FOX Business’ Madison Alworth speaks with Bankrate.com senior analyst Ted Rossman about why sooner or later consumers will have to deal with their credit card debt.
The Federal Reserve hiked interest rates by 0.75% this week as policymakers act more aggressively to fight inflation, which is at a 40-year high and beating American consumers.
But experts say the rise in interest rates, which is the biggest rise since 1994, could also impact personal finances in a number of ways.
Here are some smart money moves you can make now that could put you in a better position as interest rates rise:
Secure your mortgage interest
Whether you are preparing to buy a home or already have a mortgage, make sure your interest rate is fixed and non-variable.
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“It really makes sense to be aware of this, because it seems that interest rates are going to be higher than we’ve been used to for the past decade or more,” said Robert Gilliland, managing director and senior wealth advisor at Concenture Wealth Management .
A home is listed for sale on Oak Street on May 17, 2022 in Patchogue, New York. (Steve Pfost/Newsday RM via Getty Images/Getty Images)
“So interest rates will be higher [people] need to be aware that it might make sense to look at refinancing a mortgage,” Gilliland told FOX Business, noting that ARMs could go up “a lot” and that in some cases it might even be prudent to get out of an ARM to refinance out when the fixed rates are higher than what an individual is paying now.
“Manage your payments, it can make sense to set installments,” he says. “Same goes for your home equity lines of credit.”
Pay off credit card debt and take steps to reduce interest paid on balances
If you have credit card debt that’s currently mounting amidst sky-high inflation, make sure you put a plan in place to pay it off as interest rates will continue to rise.
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“With a credit card that has a balance, you want to be really, really serious about paying it off because those interest rates are going to keep going up,” says Gilliland.
Fan of plastic credit cards is in woman’s hand. Concept of cheap bank offers for consumers (iStock / iStock)
In the meantime, try to either renegotiate the APR or move that debt to a card with a lower or zero interest rate. He suggests checking out a site like NerdWallet to find the best deals on transferred funds.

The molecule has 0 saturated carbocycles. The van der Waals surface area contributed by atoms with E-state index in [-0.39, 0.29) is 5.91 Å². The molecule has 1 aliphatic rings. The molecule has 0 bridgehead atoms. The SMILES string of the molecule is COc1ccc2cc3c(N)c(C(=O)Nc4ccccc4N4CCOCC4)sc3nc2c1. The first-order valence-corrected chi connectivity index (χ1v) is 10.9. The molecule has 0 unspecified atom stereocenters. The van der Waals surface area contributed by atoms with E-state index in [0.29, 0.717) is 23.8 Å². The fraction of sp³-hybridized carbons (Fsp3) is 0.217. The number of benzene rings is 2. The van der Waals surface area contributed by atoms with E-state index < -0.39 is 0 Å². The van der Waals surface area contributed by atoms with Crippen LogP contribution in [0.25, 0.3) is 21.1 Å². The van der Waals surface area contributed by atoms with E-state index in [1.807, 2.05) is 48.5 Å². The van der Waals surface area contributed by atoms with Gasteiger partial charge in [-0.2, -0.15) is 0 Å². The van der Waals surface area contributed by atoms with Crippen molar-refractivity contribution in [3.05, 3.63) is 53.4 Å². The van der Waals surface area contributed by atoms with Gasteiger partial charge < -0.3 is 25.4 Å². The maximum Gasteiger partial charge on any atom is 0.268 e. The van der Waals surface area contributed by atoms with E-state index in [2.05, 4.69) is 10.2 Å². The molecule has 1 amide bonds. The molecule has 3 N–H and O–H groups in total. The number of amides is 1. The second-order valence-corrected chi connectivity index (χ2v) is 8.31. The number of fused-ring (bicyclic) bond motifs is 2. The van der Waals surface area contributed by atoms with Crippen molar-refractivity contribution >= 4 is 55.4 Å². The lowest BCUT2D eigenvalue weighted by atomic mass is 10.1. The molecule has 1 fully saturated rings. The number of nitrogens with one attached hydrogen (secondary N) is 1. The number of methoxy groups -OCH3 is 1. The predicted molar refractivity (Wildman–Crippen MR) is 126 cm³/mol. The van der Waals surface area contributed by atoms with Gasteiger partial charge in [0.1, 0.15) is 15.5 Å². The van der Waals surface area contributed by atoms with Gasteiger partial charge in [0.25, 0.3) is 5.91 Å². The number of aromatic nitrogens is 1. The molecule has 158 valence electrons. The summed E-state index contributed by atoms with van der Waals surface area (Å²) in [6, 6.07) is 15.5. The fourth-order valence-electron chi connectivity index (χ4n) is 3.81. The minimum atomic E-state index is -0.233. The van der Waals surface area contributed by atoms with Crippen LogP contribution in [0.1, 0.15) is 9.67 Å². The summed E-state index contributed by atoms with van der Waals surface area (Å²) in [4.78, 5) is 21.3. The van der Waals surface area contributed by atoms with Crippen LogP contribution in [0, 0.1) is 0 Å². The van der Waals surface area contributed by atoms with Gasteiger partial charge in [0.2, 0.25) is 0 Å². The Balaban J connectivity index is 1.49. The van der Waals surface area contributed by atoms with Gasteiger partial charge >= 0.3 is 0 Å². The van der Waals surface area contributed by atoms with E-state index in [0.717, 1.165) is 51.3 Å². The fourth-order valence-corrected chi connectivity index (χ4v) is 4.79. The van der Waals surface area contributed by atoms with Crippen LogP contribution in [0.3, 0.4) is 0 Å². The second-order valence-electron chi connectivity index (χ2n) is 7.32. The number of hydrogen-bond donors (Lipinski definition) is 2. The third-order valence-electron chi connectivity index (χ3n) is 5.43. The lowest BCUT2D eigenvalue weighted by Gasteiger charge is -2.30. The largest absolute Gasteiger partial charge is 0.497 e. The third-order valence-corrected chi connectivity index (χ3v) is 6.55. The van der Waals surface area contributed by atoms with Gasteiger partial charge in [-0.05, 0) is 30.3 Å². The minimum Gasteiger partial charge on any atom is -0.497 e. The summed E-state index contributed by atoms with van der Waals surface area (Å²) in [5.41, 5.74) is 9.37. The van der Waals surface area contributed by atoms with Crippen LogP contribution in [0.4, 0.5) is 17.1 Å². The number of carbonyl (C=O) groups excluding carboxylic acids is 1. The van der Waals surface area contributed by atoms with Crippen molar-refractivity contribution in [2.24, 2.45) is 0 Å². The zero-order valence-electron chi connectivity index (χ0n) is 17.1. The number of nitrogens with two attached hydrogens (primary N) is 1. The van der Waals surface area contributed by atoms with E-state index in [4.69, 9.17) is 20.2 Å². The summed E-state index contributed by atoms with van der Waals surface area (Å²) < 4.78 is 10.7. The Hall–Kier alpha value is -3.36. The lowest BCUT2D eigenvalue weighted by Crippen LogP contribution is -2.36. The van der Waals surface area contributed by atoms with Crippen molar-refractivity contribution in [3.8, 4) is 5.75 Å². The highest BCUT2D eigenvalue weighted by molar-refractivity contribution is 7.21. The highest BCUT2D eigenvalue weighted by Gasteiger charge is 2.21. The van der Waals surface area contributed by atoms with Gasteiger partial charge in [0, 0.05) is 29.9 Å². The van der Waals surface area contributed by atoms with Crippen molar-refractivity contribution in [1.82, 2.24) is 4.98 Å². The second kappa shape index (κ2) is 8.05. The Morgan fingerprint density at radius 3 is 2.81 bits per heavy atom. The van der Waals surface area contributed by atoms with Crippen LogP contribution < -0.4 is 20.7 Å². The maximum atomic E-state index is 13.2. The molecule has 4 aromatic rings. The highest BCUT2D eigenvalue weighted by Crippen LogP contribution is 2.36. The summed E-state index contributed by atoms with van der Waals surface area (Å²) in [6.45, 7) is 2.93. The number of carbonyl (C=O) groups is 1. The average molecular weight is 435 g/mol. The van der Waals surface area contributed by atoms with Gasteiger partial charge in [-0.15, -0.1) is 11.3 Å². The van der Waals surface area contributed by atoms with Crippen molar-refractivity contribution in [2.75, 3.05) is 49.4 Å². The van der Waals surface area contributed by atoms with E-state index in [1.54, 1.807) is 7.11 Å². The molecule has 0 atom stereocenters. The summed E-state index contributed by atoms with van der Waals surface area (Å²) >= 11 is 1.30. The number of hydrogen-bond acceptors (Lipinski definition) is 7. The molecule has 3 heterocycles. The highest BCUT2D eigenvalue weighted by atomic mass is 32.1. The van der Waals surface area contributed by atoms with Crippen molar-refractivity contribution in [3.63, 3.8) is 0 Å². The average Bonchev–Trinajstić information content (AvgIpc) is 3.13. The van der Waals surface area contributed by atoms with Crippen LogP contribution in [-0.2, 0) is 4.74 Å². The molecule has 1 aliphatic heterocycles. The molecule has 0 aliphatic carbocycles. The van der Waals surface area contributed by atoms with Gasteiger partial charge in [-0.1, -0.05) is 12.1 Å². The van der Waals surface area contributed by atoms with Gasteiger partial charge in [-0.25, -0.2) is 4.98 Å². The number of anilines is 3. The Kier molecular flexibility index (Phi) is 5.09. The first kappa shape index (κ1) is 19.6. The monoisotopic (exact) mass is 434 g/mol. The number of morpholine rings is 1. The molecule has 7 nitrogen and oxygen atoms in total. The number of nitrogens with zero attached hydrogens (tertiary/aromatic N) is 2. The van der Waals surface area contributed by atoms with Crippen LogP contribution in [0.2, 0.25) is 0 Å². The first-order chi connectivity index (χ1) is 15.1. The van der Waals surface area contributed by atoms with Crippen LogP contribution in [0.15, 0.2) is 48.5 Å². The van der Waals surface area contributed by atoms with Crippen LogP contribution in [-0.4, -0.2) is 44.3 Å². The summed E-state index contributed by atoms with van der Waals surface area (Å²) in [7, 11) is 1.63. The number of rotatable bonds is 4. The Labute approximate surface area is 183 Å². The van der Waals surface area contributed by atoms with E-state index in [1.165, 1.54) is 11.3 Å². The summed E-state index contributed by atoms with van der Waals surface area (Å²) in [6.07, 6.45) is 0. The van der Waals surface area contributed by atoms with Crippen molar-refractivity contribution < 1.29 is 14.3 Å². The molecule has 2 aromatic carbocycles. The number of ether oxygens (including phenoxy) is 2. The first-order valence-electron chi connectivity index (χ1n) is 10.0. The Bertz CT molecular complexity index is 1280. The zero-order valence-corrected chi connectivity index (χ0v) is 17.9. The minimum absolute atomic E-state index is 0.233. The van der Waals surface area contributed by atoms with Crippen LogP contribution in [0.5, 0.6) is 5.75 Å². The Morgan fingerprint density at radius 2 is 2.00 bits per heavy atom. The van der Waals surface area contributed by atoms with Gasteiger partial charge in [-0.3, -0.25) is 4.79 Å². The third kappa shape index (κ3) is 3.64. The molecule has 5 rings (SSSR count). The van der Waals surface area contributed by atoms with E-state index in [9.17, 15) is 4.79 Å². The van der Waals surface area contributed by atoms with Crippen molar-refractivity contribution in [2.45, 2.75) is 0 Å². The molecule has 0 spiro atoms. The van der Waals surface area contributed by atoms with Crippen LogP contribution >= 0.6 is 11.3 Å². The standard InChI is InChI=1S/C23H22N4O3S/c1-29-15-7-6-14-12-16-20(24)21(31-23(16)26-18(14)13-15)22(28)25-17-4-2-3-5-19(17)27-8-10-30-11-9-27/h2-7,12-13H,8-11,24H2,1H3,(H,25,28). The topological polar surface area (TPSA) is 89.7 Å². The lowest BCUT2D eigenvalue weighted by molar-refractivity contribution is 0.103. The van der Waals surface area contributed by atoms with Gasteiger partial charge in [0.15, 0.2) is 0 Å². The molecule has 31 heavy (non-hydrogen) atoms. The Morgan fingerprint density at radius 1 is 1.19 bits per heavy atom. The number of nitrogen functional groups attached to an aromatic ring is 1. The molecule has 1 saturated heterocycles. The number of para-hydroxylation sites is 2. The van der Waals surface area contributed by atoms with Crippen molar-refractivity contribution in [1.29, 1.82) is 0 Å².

Shop for savings accounts with higher yields
Gilliland says one positive thing about rising interest rates is that “Americans now have a lot of money in cash” and “their idle cash will start earning a little bit more than it used to.”
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Greg McBride, Bankrate’s chief financial analyst, agrees, telling FOX Business’s “Cavuto: Coast to Coast” that the benefits of higher interest rates are that savers benefit and recommends that people look around to see the to find the best rates.
Bankrate’s Chief Financial Analyst, Greg McBride, explains Cavuto: Coast to Coast.
“The yields have been so low for so long,” McBride told host Neil Cavuto. “Things have turned a corner in that for most of the past three years it has been a situation where yields on savings fell and then inflation set in. Now we’re in a situation where over the next year or two we expect interest rates to rise and hopefully inflation to come down at some point.”
Reevaluate asset allocations
Gilliland recommends meeting with their financial advisor to evaluate asset allocations and making sure they’ve factored in stress tests that project an environment of higher inflation — particularly for people planning to retire soon or within the past decade have retired.
As for the stock market, Gilliland predicts that “we’re in for a roller coaster ride” until there is more clarity on inflation, interest rates and geopolitical events.
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Given the current market volatility, he advises staying diversified and “not trying to catch a falling knife.”
Talia Kaplan of FOX Business contributed to this report.